Scotland’s New Mythology: Alasdair Gray and a new kind of nationalism

imageGlasgow would not be the same without Alasdair Gray. His work is inescapable in the city, from his murals in the West End Hillhead Subway Station and Oran Mor, to last year’s fascinating retrospective, ‘Spheres of Influence’ at GoMA.

But, as inseparable as his work is from the city, Glasgow is even more intrinsically tied to his work, from the split-personality twin cities of Glasgow and the fantastical Unthank in Lanark, to the Victoriana-steeped backdrop of ‘Poor Things’, in which Glasgow is elevated to the romantic, almost mythical status so far reserved in English-Language literature for only Paris, London and New York.

Gray is keenly aware of that the mythology of a city, or a country, can almost overtake it’s physical, brick-and-mortar Geography, at least in cultural memory, and in Lanark he says so explicitly:

‘”Glasgow is a magnificent city,” said McAlpin. “Why do we hardly ever notice that?” “Because nobody imagines living here,” said Thaw… “Think of Florence, Paris, London, New York. Nobody visiting them for the first time is a stranger because he’s already visited them in paintings, novels, history books and films. But if a city hasn’t been used by an artist, not even the inhabitants live there imaginatively.”

“Gray’s nationalism strives for a socialist, inclusive Scotland, one in which art and life are interwoven and synonymous.”

That is, until now; Gray’s novel puts Glasgow firmly on the literary map. The prior artistic vision of Scotland, the one centred on Enlightenment-leading, Athens-of-the-North, hyper-Gothic Edinburgh and surrounded by Walter Scott’s vision of the bleak, romantically untamed Highlands had for a long time seemed to contain a black hole somewhere on the West Coast where a city should be.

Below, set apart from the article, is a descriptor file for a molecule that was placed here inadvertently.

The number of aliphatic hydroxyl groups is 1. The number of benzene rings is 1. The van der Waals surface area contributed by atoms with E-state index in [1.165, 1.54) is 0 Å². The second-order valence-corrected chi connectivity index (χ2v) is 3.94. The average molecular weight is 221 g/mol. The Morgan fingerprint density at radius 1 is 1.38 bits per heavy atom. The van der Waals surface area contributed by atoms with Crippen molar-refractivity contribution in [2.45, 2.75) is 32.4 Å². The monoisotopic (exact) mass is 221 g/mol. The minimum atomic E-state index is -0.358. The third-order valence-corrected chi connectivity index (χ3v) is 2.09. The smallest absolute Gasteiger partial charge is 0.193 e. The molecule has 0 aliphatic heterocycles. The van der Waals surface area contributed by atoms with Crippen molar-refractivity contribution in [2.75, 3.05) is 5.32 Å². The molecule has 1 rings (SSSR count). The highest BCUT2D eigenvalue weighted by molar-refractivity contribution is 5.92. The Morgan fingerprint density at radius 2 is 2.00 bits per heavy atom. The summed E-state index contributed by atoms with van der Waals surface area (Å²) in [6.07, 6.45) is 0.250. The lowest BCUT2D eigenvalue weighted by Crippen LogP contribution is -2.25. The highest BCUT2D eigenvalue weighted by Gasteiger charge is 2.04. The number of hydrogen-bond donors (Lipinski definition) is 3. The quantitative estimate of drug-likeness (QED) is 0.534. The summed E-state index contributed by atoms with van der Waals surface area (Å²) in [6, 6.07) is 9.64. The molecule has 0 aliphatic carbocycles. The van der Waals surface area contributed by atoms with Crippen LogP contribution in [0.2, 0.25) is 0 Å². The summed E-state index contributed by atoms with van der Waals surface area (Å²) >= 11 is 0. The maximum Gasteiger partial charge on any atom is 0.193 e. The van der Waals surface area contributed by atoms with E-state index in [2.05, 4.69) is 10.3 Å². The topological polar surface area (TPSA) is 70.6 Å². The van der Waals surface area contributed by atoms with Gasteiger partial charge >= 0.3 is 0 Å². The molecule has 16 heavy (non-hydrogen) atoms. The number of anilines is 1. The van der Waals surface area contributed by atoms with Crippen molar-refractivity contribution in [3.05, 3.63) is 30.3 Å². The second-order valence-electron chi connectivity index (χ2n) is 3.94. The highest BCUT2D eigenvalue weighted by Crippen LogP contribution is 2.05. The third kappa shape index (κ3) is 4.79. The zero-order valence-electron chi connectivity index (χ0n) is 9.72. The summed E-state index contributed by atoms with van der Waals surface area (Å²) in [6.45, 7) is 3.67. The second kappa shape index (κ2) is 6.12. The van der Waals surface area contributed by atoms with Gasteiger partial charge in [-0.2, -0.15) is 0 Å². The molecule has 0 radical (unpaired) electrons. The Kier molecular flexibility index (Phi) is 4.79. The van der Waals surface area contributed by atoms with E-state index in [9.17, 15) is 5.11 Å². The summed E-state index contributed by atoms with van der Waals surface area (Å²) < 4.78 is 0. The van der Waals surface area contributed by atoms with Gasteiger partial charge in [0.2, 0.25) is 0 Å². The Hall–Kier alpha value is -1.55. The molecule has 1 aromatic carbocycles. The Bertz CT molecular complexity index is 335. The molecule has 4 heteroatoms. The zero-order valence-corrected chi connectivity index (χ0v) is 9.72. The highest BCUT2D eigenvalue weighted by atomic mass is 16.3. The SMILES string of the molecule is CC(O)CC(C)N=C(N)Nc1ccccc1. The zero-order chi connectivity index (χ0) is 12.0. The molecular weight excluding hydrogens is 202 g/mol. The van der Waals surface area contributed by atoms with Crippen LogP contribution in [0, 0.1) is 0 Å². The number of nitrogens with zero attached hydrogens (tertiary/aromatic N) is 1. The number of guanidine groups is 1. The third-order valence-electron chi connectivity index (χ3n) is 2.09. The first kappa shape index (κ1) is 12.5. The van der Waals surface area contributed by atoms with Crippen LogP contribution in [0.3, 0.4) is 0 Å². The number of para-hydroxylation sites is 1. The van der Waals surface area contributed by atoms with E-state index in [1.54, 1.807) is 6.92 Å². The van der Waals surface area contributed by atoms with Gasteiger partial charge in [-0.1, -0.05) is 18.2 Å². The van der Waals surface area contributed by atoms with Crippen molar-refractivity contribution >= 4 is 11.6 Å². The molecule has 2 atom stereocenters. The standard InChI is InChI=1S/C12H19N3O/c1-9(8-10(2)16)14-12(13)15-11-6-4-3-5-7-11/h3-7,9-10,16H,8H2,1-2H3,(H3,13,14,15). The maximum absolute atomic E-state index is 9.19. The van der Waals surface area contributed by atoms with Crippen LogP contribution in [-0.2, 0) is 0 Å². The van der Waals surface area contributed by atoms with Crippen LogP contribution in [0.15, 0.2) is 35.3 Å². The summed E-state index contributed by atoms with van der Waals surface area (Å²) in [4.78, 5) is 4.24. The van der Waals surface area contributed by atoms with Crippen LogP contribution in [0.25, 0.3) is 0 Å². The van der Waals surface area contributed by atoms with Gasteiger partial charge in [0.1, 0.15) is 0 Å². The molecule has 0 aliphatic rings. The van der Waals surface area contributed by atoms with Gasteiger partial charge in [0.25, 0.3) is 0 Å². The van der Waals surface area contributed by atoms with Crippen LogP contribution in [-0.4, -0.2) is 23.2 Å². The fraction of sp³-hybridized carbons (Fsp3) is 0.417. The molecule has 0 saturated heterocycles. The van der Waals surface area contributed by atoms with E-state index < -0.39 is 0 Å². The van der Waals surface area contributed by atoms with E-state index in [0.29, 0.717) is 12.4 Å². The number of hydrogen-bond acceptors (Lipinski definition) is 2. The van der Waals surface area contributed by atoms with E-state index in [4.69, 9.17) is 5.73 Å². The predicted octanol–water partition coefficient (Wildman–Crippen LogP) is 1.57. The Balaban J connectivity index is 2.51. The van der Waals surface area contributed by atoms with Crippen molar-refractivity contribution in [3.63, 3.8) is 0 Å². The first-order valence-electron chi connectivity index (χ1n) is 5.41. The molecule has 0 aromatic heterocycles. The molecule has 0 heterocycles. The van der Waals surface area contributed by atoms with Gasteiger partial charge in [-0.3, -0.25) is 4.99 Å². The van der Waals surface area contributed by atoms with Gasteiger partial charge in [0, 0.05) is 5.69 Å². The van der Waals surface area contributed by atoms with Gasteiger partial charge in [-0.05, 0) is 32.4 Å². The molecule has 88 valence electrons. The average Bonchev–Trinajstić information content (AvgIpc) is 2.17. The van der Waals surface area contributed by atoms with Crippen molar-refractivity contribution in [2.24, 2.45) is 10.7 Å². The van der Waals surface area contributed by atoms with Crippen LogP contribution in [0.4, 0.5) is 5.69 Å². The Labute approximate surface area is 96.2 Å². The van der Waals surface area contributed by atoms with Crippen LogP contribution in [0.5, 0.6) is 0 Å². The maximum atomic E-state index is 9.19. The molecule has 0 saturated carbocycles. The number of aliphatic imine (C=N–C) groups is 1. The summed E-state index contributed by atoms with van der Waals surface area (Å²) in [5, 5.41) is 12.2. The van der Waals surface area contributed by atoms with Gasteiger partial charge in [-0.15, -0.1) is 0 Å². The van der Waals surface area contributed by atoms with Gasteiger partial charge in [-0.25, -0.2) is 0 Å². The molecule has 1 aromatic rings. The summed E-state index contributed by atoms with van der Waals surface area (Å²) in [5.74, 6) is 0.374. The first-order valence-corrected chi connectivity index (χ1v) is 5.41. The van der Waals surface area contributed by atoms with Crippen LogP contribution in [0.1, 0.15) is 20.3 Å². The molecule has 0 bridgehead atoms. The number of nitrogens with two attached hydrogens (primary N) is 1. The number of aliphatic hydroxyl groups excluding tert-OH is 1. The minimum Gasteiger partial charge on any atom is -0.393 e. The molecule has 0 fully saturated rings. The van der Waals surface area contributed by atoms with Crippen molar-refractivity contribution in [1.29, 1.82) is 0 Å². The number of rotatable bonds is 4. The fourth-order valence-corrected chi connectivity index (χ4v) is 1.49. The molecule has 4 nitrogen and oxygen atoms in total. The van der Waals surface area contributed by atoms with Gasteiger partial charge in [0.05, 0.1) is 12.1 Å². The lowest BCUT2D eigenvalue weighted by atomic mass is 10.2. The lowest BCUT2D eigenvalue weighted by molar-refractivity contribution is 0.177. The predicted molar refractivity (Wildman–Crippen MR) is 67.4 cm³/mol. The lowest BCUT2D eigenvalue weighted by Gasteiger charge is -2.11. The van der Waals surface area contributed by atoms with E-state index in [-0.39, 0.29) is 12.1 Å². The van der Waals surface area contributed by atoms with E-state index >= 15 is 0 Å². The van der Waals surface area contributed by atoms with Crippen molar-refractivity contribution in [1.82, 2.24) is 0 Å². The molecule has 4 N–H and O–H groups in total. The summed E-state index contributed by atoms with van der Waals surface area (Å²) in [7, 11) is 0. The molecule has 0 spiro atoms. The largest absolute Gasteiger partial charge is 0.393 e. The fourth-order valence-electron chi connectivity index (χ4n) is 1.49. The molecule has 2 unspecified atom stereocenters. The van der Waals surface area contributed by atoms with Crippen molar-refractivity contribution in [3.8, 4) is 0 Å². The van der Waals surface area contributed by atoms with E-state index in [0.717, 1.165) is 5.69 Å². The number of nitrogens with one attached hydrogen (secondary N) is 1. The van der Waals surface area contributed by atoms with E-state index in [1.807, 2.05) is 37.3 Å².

This was due in no small part to the overwhelmingly upper-class nature of pre-20th century arts; Edinburgh was the Scottish second home of royalty, the Highlands a playground for the upper class (and never mind the crofting communities that had been forcibly scattered to make room for the majestic stags so loved by postcard manufacturers). Industrial Glasgow, vital city port, hub of shipbuilding and largely working-class may have been economically significant, but from a literary perspective it received little recognition.

As another great contemporary Scottish writer, Janice Galloway, says: ‘As though whispering aloud what I had always assumed a local secret, Gray spoke using the words, syntax and places of home, yet he did it without the tang of apology or rude-mechanical humour, the Brigadoon tartanry or long-dead warrior chieftain stuff I had grown used to thinking were the options for how my nation appeared in print’.

Gray’s Glasgow is not the static, romantically frozen world of Scottish castles, shortbread and Tartan clad highlanders; though it is steeped in Victoriana and more than a hint of high-fantasy, it is dynamic, living, breathing, in a perpetual state of energetic life. It takes the real, working city of Glasgow and elevates it to high art, gives the city an imaginative life not only for Glaswegians, but for all Scots and for readers the world over.